Back in 1984
things were a little different
technology was simpler
fashion was so awesome
high school was fun
especially to a foreigner

Check out the trailer here: https://www.youtube.com/watch?v=kpKcn9i4Hgo

The film does not really turn into a tell all expose on what real American teens were doing when their parents weren’t looking. Yes, it does contain a few party scenes with some very ambitious young men making a few bucks, but it never turns negative. Rosenfeld keeps the focus on Rikki and how different the American high school experience is compared to the experiences she had in Finland. Rikki makes some keen observations that most of us take for granted. She is amazed at the number of items available to buy at the local mall and, in the same breath she expounds on the social nature of American education. She says that at times she feels like an outsider, but the school and many of the students do an excellent job in including her in daily school life.

Rosenfeld includes an array of scenes that capture high school life. There is the Homecoming court being revealed, there is a discussion on the threat of nuclear war in a political science class, and there is a student explaining the social groups at Torrance High: the punkers, the metalers, and the preppies.

The Revisited section of the film arrives during the final thirty minutes. Rosenfeld was able to catch up to several of the students who were featured in 1984. He is even able to go to Finland and interview Rikki. The documentary is viewed by her family with Rikki watching along – laughs and tears dominate this scene. The updates are given in a Fast Times at Ridgemont High style and the film comes to a much too early close.

I mention Fast Times at Ridgemont High because this film reminds me of it in many ways. I know that Cameron Crowe, the author of Fast Times, did his undercover research posing as a student in a California high school (not Torrance). So, technically, the film Fast Times at Ridgemont High is fictional and based on people Crowe met doing his research. All American High Revisited is different. It is the documented life of high school teens in 1984. Do yourself a favor, you ‘80s lovers, and “stroll down amnesia lane” (Robin WIlliams in Dead Poet’s Society). Everyone who went to high school in the ‘80s needs to see this fun, yet compelling documentary.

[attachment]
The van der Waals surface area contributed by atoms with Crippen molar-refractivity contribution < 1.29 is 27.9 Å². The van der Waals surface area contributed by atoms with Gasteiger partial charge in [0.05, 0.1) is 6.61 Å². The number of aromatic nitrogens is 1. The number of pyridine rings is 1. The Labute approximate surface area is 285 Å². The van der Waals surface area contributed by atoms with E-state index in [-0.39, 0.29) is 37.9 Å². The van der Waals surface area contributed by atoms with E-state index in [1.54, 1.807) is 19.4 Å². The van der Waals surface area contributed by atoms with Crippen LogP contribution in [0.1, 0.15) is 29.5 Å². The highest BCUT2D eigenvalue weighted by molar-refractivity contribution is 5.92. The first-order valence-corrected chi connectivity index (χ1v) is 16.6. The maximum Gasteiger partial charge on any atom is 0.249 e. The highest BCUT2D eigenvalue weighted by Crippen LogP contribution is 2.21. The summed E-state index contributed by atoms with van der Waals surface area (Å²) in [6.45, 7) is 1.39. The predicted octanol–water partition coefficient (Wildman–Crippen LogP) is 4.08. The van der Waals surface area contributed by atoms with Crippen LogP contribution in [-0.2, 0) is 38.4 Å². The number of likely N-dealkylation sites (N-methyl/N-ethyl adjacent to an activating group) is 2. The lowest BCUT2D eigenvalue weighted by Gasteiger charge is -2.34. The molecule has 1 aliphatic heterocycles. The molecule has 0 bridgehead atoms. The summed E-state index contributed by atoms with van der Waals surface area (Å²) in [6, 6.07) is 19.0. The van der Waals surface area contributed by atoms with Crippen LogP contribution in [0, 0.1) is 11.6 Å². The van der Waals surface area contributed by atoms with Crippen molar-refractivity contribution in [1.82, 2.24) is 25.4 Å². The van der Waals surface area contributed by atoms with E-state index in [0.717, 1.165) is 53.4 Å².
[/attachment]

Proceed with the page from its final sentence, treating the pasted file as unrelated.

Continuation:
Back in Time

Netflix’s timing could not be more perfect. They added this documentary on October 21, 2015 – Back to the Future Day. As the title suggests, director Jason Aron has created, not only an homage to the ‘80s classic films Back to the Future, Back to the Future II, and Back to the Future III, he has examined the cultural impact that this film has had on, not only the ‘80s, but today as well.

Check out the trailer: https://www.youtube.com/watch?v=iAUEgDfkKbg

This documentary has garnered no fewer than eight awards at various film festivals around the country. This is a testament to both this film and people’s long existing fascination with this film. Back in Time is packed clips from all three films, as well as compelling interviews with stars from the film including Lea Thompson, Christopher Lloyd, and Michael J. Fox.

This documentary starts by reviewing the scope of each three films’ plot. The balance of clips and interviews is masterful. Beginning this way reminds the viewer (as if they needed it) of the timeline encompassing the three films. The clips from the films give this documentary a great pace, while the interviews offer excellent insights from the performers, director, and writer. The fact that Eric Stoltz was originally cast as Marty McFly and began filming, but was later replaced by Michael J. Fox, is handled honestly and not avoided. The rotating interviews are nothing short of wonderful and insightful. It is wonderful to see the stars today – aged, more experienced – discuss their experiences filming the Back to the Future trilogy with reverence and a true sense of respect and nostalgia. It is clear that the films hold a special place in their hearts and they let it show. While the casts changes from Back to the Future and Back to the Future II are discussed, it is clear that these changes had no ill effects. There was no original plan to make two sequels, so inevitable cast changes were bound to happen.